Friday, July 9, 2010

LeBron and The World's Reaction

I'm sure everyone is very aware of the LeBronathon that has been going on all summer, which culminated in a ridiculous television special last night. Seriously, LeBron could have made a quiet announcement along the lines of Kevin Durant's extension. But, the man chose not to, and I can't entirely blame him. I personally don't know anyone that wasn't watching or anticipating where he was going to sign. My only problem with it was LeBron basically stabbed Cleveland in the back on national television. However, it was his choice. I don't think Dan Gilbert (Cavs' owner) is correct at all in writing an open letter to the fans. It's not that the act of writing a letter is a bad idea, but I don't think you should write a break-up letter in venom and pass it along to the world immediately after the fact. Sleep on it for a night, dude.

LeBron's decision really only impacts me as a basketball fan. I lived in Miami and it's a huge bandwagon city. I'm sure they are still partying over this decision, whenever it is that you're reading this. I have had thoughts about moving back and I would love to watch all three of these guys play. But, for me, it's truly only about entertainment and basketball. I understand that, in Cleveland, LeBron was more than just a player. He was a homegrown, local kid that everyone pinned (dumped) their hopes and dreams on at an early age. Maybe that's the problem here. In all fairness, LeBron didn't owe Cleveland anything. Sure they supported him, but he's a twenty-five year-old man that wants to win and appears to not harbor the focus or determination to do it himself, a la Michael Jordan or Kobe Bryant. And you know what? That's fine. LeBron still wants to win, but realizes that he needs help. He wants to go play with his friends. He's taking less money to do so. Charles Barkley stated that if he were twenty-five, he would go and do it himself. Really, Charles? That's why you don't have any rings. Cleveland missed the boat here. They should have surrounded him with better talent all along, instead of solely relying on LeBron to carry the load. He will have less on his shoulders in Miami, since that is Wade County, and maybe that's exactly what the man wants. I only fault him for leaving Cleveland, without a direct warning (people should have known - he rented out villas as the W Hotel for shit's sake to celebrate), but he could have at least gave fair warning and thanked them. However, that's not good television, and in this era, everything is about entertainment. In the end...he's a basketball player, not the savior of an entire economically depressed city. LeBron has done a ton of charitable work for the city, but he chose to move on. Cleveland should be grateful instead of being greedy.'s Cleveland, you're used to losing...everything.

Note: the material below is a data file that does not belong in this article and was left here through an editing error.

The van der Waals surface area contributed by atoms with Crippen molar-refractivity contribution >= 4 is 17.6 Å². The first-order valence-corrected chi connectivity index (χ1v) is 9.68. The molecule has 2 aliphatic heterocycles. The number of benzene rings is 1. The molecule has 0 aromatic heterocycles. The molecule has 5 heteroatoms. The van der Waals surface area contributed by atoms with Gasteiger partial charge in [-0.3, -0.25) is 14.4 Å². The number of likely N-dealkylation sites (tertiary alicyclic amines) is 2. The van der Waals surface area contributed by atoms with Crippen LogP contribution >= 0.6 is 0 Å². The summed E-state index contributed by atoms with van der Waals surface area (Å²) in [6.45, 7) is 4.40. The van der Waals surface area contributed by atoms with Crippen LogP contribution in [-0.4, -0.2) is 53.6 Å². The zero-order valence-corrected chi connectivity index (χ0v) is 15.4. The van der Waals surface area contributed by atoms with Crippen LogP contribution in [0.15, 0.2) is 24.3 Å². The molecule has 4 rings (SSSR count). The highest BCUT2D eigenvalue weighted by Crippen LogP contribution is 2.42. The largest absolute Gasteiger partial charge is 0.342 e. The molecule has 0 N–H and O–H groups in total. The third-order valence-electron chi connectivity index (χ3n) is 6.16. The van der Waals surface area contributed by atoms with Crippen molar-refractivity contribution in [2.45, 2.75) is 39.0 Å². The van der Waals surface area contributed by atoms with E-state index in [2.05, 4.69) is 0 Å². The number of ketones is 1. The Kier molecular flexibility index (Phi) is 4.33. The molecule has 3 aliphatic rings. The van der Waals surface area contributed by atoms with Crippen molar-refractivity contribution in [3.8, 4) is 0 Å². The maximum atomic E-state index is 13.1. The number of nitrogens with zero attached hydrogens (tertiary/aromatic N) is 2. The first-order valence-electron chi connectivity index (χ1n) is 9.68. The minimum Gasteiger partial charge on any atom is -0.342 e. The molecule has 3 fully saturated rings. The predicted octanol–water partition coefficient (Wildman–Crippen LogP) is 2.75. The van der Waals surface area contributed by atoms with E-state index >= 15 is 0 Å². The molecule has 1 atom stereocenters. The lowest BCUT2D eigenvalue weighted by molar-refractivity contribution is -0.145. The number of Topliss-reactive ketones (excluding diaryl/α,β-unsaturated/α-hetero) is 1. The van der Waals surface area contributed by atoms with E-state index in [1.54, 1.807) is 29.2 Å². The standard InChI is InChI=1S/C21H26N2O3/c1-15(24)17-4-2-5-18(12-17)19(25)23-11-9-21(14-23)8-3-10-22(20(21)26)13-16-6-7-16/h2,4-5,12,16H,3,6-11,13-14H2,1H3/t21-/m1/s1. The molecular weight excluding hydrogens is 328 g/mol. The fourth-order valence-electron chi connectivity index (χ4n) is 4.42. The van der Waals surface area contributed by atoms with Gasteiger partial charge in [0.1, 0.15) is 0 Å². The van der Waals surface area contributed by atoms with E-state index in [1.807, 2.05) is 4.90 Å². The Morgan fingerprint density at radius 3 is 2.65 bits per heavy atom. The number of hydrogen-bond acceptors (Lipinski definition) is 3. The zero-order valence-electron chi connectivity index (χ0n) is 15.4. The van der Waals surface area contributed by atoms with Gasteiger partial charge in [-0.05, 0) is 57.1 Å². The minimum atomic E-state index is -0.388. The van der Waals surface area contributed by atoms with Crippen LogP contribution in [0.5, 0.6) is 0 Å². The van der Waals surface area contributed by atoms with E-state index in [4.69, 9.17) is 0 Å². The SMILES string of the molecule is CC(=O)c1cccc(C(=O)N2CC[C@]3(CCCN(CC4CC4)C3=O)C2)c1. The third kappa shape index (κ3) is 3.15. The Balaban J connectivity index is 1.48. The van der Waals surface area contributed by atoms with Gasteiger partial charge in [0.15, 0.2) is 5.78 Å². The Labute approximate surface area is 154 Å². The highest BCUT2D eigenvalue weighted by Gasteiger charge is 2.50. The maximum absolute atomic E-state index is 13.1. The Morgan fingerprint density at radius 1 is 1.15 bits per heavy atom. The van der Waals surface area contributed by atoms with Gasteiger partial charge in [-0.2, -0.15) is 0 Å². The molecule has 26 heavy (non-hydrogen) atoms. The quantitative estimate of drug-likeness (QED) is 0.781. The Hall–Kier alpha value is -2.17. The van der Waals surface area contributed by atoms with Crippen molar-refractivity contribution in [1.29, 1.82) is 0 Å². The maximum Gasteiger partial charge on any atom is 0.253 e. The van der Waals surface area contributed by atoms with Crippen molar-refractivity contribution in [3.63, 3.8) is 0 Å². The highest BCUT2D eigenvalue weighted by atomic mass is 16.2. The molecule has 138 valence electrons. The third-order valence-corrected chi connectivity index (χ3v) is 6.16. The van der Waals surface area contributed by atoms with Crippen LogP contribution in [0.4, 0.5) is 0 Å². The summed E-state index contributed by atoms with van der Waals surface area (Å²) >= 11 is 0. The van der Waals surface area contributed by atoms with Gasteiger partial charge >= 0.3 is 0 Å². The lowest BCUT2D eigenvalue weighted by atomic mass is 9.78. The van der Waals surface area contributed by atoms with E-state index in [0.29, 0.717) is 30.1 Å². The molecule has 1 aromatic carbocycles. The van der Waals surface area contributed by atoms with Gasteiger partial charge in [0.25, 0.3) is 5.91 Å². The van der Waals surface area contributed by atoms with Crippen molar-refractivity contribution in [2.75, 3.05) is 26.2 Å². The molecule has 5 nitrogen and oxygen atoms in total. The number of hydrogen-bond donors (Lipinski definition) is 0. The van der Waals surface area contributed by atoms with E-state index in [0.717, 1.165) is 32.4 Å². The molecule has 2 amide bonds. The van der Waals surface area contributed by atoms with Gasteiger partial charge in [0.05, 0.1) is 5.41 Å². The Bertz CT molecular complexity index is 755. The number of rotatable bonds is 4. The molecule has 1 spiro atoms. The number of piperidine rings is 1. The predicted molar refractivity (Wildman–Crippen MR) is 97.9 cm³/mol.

The World's Reaction to LeBron's decision:

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